Alumni Group Files Suit Over School’s Covering of Slave Murals

Murals depicting U.S. history in San Francisco’s George Washington High School. (Photos by Nicholas Iovino/CNS)

(CN) – A high school alumni association sued San Francisco school officials for ordering the covering of several murals depicting images of George Washington and slaves at his Mount Vernon home, saying the move should not have happened before an environmental study.

Filing suit Friday, the George Washington High School Alumni Association claims that, by ordering an environmental review after the August decision to cover the images, the board did not satisfy its requirements to the California Environmental Quality Act.

The murals, created by artist Victor Arnautoff in 1936, have been the subject of significant controversy in recent months. A debate has whirled over the appropriateness of displaying murals depicting George Washington’s ownership of slaves within a public high school, with some finding the imagery to be historically relevant and others needlessly insensitive.

The George Washington High School Alumni Association alleges, however, that regardless of the murals’ nature, the school board failed in its duties by only issuing an environmental review after the decision was made to cover the murals.

“The School Board in directing CEQA review to address how it wants to remove the 1936 Arnautoff mural from public view abused its discretion and failed to act in the manner required by law by failing to conduct an EIR process before determining whether to leave the mural in place at George Washington High School,” the complaint states.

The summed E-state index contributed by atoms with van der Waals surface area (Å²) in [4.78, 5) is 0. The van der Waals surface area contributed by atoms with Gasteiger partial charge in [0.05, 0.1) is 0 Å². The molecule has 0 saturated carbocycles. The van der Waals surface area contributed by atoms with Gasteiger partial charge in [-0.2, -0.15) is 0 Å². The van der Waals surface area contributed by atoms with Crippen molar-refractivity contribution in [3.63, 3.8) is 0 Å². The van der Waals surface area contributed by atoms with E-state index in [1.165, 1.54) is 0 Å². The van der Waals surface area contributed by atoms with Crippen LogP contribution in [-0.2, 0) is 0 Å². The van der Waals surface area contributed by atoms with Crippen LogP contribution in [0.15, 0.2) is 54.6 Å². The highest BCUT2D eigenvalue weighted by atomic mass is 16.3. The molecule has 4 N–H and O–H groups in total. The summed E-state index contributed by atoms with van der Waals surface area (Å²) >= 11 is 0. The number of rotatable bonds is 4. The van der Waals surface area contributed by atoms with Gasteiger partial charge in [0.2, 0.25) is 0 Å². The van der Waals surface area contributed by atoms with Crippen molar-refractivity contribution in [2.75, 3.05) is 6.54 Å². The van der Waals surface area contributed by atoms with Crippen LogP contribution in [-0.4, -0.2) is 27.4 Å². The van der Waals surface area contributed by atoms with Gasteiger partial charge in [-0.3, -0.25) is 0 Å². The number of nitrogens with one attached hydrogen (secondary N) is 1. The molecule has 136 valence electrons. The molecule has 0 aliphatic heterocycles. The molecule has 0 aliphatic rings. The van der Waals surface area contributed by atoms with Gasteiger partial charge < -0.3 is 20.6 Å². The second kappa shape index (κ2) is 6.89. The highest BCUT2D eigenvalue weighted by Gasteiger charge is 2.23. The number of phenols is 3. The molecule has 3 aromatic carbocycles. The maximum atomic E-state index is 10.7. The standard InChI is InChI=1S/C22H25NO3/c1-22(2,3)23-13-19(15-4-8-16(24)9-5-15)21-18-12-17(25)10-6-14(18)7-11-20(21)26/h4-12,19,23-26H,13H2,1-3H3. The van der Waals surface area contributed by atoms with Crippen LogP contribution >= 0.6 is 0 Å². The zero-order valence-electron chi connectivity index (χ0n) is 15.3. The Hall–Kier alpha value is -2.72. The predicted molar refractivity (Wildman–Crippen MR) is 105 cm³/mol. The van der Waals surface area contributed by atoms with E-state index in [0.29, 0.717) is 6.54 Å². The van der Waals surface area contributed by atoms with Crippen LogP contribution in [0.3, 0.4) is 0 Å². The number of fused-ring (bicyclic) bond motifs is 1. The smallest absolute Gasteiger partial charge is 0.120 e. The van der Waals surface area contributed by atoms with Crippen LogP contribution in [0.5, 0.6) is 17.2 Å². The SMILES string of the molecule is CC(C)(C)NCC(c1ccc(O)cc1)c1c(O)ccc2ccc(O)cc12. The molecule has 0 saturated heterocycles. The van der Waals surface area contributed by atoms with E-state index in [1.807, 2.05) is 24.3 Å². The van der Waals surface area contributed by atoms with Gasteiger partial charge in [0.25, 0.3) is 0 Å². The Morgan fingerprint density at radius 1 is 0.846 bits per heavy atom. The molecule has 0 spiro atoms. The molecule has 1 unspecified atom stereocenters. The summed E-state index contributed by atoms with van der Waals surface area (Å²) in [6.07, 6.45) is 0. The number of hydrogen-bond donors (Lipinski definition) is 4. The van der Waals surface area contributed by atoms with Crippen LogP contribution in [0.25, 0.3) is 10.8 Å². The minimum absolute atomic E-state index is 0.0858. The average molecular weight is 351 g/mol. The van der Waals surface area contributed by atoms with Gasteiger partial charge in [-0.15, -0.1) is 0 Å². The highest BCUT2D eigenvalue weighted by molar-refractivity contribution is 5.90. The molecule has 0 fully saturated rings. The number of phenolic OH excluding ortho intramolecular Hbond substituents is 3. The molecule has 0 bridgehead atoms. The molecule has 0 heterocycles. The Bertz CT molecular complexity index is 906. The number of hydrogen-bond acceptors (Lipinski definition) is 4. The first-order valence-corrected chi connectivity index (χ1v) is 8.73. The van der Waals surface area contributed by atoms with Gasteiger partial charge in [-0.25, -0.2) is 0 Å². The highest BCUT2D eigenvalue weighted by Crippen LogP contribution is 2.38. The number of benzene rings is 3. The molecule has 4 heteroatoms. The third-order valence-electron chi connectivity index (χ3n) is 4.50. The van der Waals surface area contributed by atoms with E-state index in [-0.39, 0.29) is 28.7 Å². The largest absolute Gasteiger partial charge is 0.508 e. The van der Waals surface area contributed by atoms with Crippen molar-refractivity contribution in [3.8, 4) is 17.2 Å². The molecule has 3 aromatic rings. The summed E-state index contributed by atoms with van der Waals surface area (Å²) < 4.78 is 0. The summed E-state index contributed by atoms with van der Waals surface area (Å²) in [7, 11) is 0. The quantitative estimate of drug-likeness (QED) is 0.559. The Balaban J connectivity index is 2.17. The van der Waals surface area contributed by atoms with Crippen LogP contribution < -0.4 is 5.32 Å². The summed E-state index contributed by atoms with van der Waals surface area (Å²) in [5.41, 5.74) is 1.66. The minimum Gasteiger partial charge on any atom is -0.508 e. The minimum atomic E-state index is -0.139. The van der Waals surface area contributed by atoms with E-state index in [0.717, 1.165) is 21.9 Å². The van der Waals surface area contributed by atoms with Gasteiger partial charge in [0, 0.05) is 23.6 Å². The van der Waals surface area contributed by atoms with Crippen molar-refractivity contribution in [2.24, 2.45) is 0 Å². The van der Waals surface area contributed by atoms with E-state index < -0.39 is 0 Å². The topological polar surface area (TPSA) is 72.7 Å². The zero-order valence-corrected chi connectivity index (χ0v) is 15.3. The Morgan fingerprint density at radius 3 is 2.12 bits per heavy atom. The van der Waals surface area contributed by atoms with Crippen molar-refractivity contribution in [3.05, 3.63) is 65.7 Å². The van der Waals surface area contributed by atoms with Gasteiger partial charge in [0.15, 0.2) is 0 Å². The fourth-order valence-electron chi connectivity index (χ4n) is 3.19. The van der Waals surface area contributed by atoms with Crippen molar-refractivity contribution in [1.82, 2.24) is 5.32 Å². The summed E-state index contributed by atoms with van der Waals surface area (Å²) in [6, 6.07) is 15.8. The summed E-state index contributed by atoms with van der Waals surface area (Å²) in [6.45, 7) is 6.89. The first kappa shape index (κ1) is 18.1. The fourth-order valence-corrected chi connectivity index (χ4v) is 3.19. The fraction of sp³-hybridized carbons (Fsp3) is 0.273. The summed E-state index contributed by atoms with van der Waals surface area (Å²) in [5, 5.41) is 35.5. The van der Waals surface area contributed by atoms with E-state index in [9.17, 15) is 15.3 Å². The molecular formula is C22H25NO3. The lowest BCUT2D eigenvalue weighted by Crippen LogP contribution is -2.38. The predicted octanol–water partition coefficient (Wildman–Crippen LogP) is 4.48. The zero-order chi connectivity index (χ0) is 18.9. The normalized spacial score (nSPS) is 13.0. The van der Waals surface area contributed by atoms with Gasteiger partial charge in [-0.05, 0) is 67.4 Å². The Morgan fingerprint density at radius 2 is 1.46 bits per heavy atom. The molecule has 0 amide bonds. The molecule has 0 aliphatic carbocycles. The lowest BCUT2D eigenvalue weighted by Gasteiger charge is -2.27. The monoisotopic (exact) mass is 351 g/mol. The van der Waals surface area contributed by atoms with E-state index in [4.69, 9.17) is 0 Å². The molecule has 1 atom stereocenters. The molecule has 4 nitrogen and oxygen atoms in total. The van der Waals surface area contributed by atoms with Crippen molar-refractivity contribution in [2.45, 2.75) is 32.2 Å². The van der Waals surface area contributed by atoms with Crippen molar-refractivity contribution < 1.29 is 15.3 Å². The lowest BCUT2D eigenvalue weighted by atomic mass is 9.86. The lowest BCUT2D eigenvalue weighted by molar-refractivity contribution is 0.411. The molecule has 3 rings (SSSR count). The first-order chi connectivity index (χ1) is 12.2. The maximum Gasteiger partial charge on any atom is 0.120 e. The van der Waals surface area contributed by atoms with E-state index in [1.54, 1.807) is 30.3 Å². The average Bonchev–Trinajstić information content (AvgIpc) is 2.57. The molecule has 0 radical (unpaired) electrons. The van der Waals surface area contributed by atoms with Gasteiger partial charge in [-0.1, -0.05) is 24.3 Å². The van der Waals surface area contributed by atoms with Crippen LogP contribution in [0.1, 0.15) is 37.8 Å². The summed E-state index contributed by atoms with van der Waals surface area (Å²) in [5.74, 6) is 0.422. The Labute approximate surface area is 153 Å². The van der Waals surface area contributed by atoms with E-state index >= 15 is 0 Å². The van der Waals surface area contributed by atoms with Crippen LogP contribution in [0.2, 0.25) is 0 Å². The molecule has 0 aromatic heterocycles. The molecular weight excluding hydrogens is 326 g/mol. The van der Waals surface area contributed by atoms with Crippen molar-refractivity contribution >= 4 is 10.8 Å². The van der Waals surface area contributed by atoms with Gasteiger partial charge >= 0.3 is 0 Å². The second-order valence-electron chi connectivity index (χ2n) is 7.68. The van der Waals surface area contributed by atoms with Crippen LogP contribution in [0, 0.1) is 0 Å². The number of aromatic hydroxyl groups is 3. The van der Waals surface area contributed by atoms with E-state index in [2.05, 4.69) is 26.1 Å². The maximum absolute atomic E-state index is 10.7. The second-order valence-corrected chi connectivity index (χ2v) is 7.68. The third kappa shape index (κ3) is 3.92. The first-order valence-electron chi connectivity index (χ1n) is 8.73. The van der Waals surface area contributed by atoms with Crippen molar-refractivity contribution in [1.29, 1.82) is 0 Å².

The alumni association requests that before any further action on the murals is taken, meaningful steps must first take place to ensure that there will be no environmental consequences of the murals’ covering and, if consequences arise, other reasonable options are explored.

“The Alumni Association seeks this Court’s peremptory writ to order the School Board to set aside its decision to remove the Arnautoff mural from public view. Before considering approval, it must conduct an EIR process to consider whether or not to leave the mural in place, since its removal from public view would have significant environmental effects,” the complaint states.

Neither the San Francisco Unified School District Board of Education nor the George Washington High School Alumni Association immediately responded to requests for comment.

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